Despite only including 3 dances and 2 uses of dance techniques in our production we made various changes because we felt that as there were few they would have to be highly effective and well integrated so as to produce an competent audience perception. The first use of dance was used in the opening scene. It was a motif in unison symbolising a long lasting friendship but recent rift between Rachel’s character and my own. It was a short clockwise movement of the right hand above the floor as though making ripples in the water. We each entered this dance in canon and initially keep the movement very simple. We later decided to develop the movement to show the growing tension and increase how interesting the movement appeared on stage.

The next dance we included was named the ‘dream dance’ we initially used the idea from our research on Rachel Steven’s ‘sweet dreams my la-ex’, using material to control Rachel. At first she was positioned on a bench and it was from here that we were able to have power over her character but soon realised that the fact that she was above us did not justify us having authority over her and so discarded the use of this implement and based our dance on the floor. Initially we surrounded Rachel when lying on the bench and recited important lines made by our character concluding in merging canon because we thought it built up to a dramatic climax.

However, this was time consuming and so with the bench discarded, we decided to blend all of these techniques into one, eventually circling Rachel by way of step tapping and after 2 counts each taking it in turn to recite our line resulting in the lines blending into one with a build up in volume. This created a sense of tension among the characters and how dramatic the dream was for Rachel. Without the use of the material we mimed its use without. This was more effective than using it because we were able to move more freely and place more emphasis on our movement.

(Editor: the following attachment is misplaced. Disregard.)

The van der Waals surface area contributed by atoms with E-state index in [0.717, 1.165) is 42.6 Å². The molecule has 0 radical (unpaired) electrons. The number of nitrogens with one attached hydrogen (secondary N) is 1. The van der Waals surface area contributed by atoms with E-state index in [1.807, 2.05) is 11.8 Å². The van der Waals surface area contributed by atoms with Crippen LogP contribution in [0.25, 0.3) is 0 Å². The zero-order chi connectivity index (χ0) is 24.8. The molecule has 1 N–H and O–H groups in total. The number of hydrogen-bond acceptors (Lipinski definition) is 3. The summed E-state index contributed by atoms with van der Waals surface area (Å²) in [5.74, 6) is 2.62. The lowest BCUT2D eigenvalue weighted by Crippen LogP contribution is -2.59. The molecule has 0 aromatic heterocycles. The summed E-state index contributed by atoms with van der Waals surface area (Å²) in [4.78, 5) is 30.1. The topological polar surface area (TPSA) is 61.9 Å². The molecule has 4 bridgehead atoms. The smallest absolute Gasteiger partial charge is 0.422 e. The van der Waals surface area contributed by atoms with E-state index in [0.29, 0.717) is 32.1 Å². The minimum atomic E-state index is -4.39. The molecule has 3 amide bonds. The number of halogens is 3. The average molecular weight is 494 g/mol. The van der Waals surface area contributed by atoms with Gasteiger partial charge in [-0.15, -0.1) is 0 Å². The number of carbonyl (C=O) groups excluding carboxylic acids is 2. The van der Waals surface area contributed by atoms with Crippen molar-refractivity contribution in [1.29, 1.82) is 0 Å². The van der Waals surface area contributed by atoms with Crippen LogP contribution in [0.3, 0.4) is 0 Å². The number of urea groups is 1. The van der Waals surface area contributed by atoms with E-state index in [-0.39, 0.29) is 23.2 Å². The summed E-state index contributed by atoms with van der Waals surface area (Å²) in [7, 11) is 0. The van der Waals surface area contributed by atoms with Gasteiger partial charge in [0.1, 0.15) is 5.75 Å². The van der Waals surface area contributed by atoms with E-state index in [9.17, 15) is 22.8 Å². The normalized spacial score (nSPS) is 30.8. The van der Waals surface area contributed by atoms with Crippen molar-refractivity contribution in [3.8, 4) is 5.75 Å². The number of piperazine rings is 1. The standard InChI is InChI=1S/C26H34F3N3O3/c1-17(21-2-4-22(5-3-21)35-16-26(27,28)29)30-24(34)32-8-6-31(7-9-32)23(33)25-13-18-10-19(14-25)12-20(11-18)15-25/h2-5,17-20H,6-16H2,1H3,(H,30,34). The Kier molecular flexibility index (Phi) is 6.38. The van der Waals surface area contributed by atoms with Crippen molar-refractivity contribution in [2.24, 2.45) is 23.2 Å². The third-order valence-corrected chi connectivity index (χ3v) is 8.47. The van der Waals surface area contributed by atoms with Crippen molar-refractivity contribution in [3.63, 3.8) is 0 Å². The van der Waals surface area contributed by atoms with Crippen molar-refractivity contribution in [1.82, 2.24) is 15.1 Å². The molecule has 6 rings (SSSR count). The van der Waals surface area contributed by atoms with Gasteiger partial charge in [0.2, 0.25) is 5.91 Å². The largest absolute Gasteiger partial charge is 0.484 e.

We used Christopher Bruces ‘Ghost Dances’ almost exactly as it was performed on stage. In the first instance Rachel illustrated the dance first to exhibit her separation from the rest of the characters, however due to lack of time left we displayed the dance together, however I do not think this was as effective but still depicted the fact that she was marginalised because she was positioned in the middle of the rest of the dancers.

Our third use of dance again symbolised the separation of two characters- Rachel and myself. Initially there was no dance integrated in this as we simply walked past one another. However, we felt this was to improvised and needed development and it was a beneficial place to include a dance because the drama was reaching a point where it was important for the audience know that my character was unable to witness Rachel’s presence. Therefore, we included a dance in canon, using techniques such as mirroring to show separation, use of levels and a range of pace. A narration was read over this and we illustrated the words through dance. Sophie’s character was included in the dance as a way of symbolising that she was in the middle of the dispute between the 2 characters. We added in repetition and motif to certify the meaning of the narration and provide the audience with a movement they could relate to, stressing the narration.

The next change we made was during the ‘breakfast scene.’ Initially Rachel and I entered the scene and went straight into acting. However, we thought we could integrate a dance technique into this by making the characters walk behind one another starting with long, slow steps to stress three things to the audience. One, that despite our simultaneous movement we would never make contact, two, that I was unknowingly following in her footsteps and finally it was an exaggeration of a movement to emphasis the first two points I have made, to the audience. We then sped up the pace as if resuming reality and once again slowed down our movement when reaching into cupboards. Here we used levels to further develop our motif and indicate that we could not make contact.